France an­nounces plan to vet asy­lum-seek­ers in Libya

The Myanmar Times - Weekend - - World - WORLD 18 WORLD 19

FRANCE will set up pro­cess­ing cen­tres in Libya for asy­lum seek­ers try­ing to reach Europe across the Mediter­ranean, Pres­i­dent Em­manuel Macron an­nounced yes­ter­day.

“The idea is to cre­ate hotspots to avoid peo­ple tak­ing crazy risks when they are not all el­i­gi­ble for asy­lum. We’ll go to them,” Macron said dur­ing a visit to a refugee shel­ter in cen­tral France, adding the plan would be put in place “this sum­mer”, with or without other EU coun­tries.

But of­fi­cials in the French pres­i­dency cast doubt on whether the cen­tres could be es­tab­lished that quickly, say­ing the se­cu­rity con­di­tions were “not yet in place”.

Law­less Libya is the main launch­pad for African mi­grants try­ing to reach Europe across the Mediter­ranean in rick­ety boats op­er­ated by smug­glers that fre­quently sink.

Macron’s an­nounce­ment came two days af­ter he bro­kered talks in Paris be­tween the lead­ers of the two ri­val au­thor­i­ties in the war-torn coun­try, who com­mit­ted to a con­di­tional cease­fire.

Pre­sent­ing the agree­ment, Macron said he hoped a re­turn to stability in Libya would check the out­flow of mi­grants.

Since Jan­uary, more than 100,000 peo­ple have made the per­ilous voy­age across the wa­ter, ac­cord­ing to the In­ter­na­tional Or­ga­ni­za­tion for Mi­gra­tion. Over 2,300 have drowned this year in the at­tempt.

The vast ma­jor­ity land in Italy – the EU coun­try clos­est to north Africa – which has com­plained of a lack of sol­i­dar­ity from its neigh­bours in deal­ing with the influx.

Macron said he would send of­fi­cials from the French asy­lum bureau to help out in Italy. “I am also ready to send some to Libya,” he said, adding he was ready to go it alone, if nec­es­sary.

“Other Euro­pean coun­tries are very ret­i­cent. We’ll try to do it with Europe but we in France will do it,” he in­sisted.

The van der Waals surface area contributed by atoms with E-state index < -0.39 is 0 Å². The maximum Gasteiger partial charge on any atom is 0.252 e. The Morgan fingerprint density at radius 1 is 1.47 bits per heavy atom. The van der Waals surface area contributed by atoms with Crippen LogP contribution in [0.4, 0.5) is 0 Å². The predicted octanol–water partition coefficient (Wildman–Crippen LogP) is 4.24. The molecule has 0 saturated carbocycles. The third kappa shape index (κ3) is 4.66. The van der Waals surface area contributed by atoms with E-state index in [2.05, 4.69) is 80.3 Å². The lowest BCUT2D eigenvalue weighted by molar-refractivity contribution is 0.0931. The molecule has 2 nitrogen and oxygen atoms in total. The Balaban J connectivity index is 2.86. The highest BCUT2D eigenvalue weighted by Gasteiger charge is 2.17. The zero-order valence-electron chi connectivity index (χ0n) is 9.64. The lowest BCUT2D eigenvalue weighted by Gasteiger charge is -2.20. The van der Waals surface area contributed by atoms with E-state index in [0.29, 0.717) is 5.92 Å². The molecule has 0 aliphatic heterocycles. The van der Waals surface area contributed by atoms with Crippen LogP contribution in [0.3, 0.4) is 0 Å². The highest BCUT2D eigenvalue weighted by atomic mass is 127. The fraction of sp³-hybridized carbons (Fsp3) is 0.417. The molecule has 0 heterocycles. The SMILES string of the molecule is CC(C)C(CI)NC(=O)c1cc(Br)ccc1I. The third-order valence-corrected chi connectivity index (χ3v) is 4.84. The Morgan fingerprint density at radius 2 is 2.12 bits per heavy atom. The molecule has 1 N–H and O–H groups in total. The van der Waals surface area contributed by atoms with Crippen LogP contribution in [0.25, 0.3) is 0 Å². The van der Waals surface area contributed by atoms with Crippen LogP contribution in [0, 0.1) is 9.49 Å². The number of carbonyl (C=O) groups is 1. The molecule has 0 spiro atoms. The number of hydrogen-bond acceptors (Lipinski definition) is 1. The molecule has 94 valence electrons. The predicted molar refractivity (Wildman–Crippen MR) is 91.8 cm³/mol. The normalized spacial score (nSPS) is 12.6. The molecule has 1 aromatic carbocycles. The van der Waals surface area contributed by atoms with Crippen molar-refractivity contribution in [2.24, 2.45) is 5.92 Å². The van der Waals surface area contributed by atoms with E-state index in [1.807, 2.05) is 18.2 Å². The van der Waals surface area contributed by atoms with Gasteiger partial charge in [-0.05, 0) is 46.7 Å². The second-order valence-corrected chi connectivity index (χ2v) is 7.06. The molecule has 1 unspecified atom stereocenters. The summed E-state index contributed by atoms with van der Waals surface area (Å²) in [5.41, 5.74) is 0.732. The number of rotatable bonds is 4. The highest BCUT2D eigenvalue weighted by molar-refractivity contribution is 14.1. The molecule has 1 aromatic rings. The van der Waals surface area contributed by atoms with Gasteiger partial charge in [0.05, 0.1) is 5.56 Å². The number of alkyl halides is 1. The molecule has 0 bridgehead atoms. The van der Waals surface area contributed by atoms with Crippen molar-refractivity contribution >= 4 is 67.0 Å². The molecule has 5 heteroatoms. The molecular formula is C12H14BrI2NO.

The plan ap­peared to take the EU by sur­prise but Euro­pean Commission spokes­woman Natasha Ber­taud said the bloc was “open to dis­cussing with any and all of our mem­ber states” ways to im­prove the sit­u­a­tion in the Mediter­ranean.

France’s new leader has taken an am­biva­lent line on mi­gra­tion.

Dur­ing his cam­paign he was ful­some in his praise of Ger­man Chan­cel­lor An­gela Merkel’s open-door pol­icy but his gov­ern­ment has taken a hard line with young mi­grants sleep­ing rough on the streets of the north­ern French port of Calais.

Rights groups have com­plained that riot po­lice rou­tinely use tear gas and pep­per spray to break up the mi­grants’ camps.

At the shel­ter in the cen­tral city of Or­leans, where Macron met two fam­i­lies – one from Syria and an­other from Repub­lic of Congo – Macron adopted a more com­pas­sion­ate tone.

“We have be­tween 800,000 and a mil­lion peo­ple in Libya – in camps, hangars, there’s not even a min­i­mum of hu­man­ity,” he said.

He also made it his mis­sion to find “dig­ni­fied” ac­com­mo­da­tion for those who made it to France.

“I want no one in the streets or in the forests by the end of the year,” he said.

But he also warned that those who were flee­ing poverty, rather than war or per­se­cu­tion, faced dis­ap­point­ment.

“No coun­try can take all the eco­nomic mi­grants,” he said. – AFP

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